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In addition to Devilliers v. United States (which I discussed here), yesterday the Supreme Court decided to hear another case regarding the takeover clause: Sheetz v. El Dorado County. Here is the question raised in this case:

Whether the application for a building permit is exempt from the doctrine of unconstitutional conditions as applied in Nolan v. California Coastal Commission And Dolan v. City of Tigard, Oregon Simply because it is permitted by law.

in Nolan, Dolan, And Some later cases, the Supreme Court ruled that state and local governments sometimes violate the Takings Clause of the Fifth Amendment (which requires the payment of “just compensation” when the government seizes private property) when they impose extortions as a condition of allowing property owners to develop their land. Some lower courts – incl California Court of Appeals in this case– They emphasized that there is no obligation of acquisition condition in relation to land use infringements in cases where such condition has been imposed by legislation, rather than by executive officers or regulatory bodies.

Takeovers pose many difficulties. Supreme Court precedent in this area is far from a model of clarity. In many situations, under current precedent, it’s really hard to know whether or not a takeover has occurred.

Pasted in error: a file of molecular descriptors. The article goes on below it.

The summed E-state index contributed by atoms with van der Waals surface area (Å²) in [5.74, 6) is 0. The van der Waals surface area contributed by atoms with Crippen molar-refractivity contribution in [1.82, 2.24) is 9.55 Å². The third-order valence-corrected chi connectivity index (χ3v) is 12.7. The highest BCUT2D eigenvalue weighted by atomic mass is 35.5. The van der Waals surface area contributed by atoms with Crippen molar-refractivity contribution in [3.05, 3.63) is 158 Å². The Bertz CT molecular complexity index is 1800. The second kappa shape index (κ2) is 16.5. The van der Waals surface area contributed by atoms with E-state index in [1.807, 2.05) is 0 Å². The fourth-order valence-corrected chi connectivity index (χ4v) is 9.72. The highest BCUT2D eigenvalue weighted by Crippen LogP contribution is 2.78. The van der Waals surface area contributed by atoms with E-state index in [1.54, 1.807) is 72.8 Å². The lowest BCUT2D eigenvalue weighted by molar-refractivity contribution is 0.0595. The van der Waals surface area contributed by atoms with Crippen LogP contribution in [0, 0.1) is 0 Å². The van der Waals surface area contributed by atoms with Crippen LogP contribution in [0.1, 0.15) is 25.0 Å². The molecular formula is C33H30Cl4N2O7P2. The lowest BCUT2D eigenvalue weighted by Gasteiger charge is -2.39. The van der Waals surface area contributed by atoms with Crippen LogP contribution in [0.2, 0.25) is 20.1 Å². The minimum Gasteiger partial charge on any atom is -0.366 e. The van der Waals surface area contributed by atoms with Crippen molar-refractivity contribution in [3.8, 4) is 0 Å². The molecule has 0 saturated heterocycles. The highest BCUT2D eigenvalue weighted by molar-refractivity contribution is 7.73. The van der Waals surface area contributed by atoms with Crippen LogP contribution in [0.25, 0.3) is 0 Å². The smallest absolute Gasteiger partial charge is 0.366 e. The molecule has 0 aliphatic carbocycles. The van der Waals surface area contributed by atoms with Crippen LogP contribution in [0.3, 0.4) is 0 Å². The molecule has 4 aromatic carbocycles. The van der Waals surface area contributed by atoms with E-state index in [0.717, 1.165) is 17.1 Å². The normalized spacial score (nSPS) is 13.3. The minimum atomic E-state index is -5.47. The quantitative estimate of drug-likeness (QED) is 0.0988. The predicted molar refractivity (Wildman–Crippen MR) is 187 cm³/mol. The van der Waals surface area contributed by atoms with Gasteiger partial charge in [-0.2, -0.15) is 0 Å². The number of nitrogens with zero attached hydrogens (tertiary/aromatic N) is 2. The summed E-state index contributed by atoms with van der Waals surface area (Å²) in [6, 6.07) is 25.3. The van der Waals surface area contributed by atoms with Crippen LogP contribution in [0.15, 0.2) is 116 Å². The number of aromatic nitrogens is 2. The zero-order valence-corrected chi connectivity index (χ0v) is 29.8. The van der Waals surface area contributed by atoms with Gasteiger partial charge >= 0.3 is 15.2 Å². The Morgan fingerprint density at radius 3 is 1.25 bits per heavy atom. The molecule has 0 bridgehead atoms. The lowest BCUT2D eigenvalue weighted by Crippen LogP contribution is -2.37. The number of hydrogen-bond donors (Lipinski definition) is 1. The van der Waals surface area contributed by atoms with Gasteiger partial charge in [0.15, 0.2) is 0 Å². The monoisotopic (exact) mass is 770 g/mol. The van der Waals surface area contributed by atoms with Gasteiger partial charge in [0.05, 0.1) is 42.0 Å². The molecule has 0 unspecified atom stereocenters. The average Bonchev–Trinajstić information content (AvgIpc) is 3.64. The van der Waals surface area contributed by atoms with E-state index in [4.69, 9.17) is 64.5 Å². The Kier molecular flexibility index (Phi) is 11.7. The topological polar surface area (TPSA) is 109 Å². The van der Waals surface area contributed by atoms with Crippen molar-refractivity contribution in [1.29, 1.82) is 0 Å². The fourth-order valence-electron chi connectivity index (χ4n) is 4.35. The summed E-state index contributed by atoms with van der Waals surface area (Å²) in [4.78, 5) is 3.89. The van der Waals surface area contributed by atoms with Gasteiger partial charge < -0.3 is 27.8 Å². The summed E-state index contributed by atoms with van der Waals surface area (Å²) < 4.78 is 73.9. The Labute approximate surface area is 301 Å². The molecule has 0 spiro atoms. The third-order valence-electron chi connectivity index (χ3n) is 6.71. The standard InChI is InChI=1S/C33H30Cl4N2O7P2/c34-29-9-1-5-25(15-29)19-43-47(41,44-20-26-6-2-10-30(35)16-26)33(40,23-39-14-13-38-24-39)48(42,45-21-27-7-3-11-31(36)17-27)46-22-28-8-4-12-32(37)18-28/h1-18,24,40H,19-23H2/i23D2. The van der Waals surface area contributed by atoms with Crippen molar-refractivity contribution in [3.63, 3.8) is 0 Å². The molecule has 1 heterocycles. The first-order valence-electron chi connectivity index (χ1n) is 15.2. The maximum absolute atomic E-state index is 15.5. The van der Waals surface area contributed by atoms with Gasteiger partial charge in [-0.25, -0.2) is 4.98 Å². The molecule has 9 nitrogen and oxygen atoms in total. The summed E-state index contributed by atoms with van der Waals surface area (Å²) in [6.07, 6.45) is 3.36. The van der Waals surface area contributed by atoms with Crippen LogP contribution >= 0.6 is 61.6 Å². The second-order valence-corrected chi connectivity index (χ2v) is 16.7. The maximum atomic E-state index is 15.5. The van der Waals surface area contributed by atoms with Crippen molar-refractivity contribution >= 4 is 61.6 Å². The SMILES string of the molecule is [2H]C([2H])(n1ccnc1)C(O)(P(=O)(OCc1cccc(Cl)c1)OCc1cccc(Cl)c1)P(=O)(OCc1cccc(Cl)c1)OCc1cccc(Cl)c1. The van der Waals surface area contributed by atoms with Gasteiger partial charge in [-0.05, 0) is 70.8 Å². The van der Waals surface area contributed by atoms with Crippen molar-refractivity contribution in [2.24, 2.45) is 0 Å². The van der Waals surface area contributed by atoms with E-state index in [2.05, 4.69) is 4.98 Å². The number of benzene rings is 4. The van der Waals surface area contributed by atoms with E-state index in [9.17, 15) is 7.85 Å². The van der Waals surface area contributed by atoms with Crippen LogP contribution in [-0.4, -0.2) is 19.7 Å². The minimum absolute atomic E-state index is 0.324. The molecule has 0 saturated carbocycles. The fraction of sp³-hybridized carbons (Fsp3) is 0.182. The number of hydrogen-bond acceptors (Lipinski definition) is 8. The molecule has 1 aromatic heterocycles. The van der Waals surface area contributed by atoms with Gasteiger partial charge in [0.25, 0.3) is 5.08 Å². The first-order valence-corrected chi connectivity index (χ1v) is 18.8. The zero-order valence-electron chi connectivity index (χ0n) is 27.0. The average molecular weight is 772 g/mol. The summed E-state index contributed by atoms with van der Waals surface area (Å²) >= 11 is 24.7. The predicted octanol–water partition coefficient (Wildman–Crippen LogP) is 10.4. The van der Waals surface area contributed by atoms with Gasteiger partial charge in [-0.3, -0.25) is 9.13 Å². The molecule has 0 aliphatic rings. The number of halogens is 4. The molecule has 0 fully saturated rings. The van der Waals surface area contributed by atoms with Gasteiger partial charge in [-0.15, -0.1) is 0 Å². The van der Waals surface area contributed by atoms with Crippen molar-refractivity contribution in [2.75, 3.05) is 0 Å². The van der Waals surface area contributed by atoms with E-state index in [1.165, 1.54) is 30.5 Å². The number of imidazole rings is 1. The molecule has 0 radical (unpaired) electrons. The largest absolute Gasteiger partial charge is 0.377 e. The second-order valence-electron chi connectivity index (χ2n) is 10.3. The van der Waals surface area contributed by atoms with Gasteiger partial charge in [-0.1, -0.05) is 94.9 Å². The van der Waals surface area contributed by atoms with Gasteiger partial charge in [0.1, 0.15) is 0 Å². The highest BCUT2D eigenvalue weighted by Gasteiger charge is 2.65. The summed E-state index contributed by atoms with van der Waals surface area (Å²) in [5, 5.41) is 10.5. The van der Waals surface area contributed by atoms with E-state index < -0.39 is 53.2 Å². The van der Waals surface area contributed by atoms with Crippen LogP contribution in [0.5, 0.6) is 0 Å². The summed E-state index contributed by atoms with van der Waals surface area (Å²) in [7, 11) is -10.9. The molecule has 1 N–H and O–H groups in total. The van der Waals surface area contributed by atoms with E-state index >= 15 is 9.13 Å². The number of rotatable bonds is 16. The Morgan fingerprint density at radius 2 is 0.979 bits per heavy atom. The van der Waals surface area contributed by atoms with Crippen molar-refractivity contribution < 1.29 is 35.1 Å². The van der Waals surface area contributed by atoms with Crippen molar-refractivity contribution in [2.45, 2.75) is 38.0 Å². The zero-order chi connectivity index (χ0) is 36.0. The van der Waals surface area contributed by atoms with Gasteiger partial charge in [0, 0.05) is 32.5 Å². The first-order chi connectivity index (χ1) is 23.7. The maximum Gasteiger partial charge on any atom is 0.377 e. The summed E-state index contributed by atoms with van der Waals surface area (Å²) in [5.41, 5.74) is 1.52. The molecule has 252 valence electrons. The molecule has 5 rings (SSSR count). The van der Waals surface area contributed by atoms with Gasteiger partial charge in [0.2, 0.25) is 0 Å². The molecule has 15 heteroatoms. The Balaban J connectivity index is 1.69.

But the issue raised by this case should be easy: there is and cannot be any “legislative exception” to liability under the takeover clause in cases where such liability might otherwise exist. The primary goal of the Bill of Rights—including the Takeover Clause—is to limit legislative impositions, no less than executive impositions. As the Supreme Court affirmed in its famous First Amendment decision in… West Virginia State Board of Education v. Barnett (1943), “The primary purpose of the Bill of Rights is to withdraw certain topics from the vicissitudes of political controversy, place them beyond the reach of majorities and officials, and establish them as legal principles to be applied by the courts.” Neither the takeover clause generally nor the takeover clause specifically constitute exceptions to this general principle.

Cato Institute Amicus curiae brief Urging the Court to hear this case addresses this key point in detail (unlike some other recent seizure cases, I did not participate in writing Cato’s brief in this case). It also explains why we cannot rely on the democratic process to effectively protect the rights of property owners in taking/development cases. I would add that many of the beneficiaries of new development are people who have been priced out of a certain area due to building restrictions, but would likely move there if developers were allowed to build new housing. This is the type of group that often has little or no influence over the political processes of local government.

But the Court need not even consider such issues of political economy. They can only rely on the basic principle that the primary purpose of constitutional rights is to impose limits on the political process, including legislatures.

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